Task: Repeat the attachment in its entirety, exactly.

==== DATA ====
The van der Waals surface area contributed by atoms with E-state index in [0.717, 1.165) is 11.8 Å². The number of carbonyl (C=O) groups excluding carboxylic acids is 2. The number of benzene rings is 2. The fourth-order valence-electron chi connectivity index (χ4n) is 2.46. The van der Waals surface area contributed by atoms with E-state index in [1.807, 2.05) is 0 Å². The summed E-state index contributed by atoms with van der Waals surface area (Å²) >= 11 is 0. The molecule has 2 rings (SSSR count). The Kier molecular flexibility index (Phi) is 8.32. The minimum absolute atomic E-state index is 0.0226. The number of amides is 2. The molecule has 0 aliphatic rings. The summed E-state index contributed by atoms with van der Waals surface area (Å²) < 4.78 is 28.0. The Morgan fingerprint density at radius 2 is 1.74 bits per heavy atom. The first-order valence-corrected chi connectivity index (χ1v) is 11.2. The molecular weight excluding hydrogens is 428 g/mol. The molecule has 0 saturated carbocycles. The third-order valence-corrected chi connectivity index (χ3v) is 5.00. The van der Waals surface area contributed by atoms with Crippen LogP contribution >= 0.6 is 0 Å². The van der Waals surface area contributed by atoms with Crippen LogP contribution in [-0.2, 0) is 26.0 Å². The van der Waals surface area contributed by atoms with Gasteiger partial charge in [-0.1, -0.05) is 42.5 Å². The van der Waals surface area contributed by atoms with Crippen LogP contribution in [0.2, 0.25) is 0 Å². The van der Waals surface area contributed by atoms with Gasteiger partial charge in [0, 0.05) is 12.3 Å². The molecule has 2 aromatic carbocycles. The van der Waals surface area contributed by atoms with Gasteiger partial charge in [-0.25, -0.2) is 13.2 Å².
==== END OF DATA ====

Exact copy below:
The van der Waals surface area contributed by atoms with E-state index in [0.717, 1.165) is 11.8 Å². The number of carbonyl (C=O) groups excluding carboxylic acids is 2. The number of benzene rings is 2. The fourth-order valence-electron chi connectivity index (χ4n) is 2.46. The van der Waals surface area contributed by atoms with E-state index in [1.807, 2.05) is 0 Å². The summed E-state index contributed by atoms with van der Waals surface area (Å²) >= 11 is 0. The molecule has 2 rings (SSSR count). The Kier molecular flexibility index (Phi) is 8.32. The minimum absolute atomic E-state index is 0.0226. The number of amides is 2. The molecule has 0 aliphatic rings. The summed E-state index contributed by atoms with van der Waals surface area (Å²) < 4.78 is 28.0. The Morgan fingerprint density at radius 2 is 1.74 bits per heavy atom. The first-order valence-corrected chi connectivity index (χ1v) is 11.2. The molecular weight excluding hydrogens is 428 g/mol. The molecule has 0 saturated carbocycles. The third-order valence-corrected chi connectivity index (χ3v) is 5.00. The van der Waals surface area contributed by atoms with Crippen LogP contribution >= 0.6 is 0 Å². The van der Waals surface area contributed by atoms with Crippen LogP contribution in [-0.2, 0) is 26.0 Å². The van der Waals surface area contributed by atoms with Gasteiger partial charge in [-0.1, -0.05) is 42.5 Å². The van der Waals surface area contributed by atoms with Crippen LogP contribution in [0.2, 0.25) is 0 Å². The van der Waals surface area contributed by atoms with Gasteiger partial charge in [0, 0.05) is 12.3 Å². The molecule has 2 aromatic carbocycles. The van der Waals surface area contributed by atoms with Gasteiger partial charge in [-0.25, -0.2) is 13.2 Å².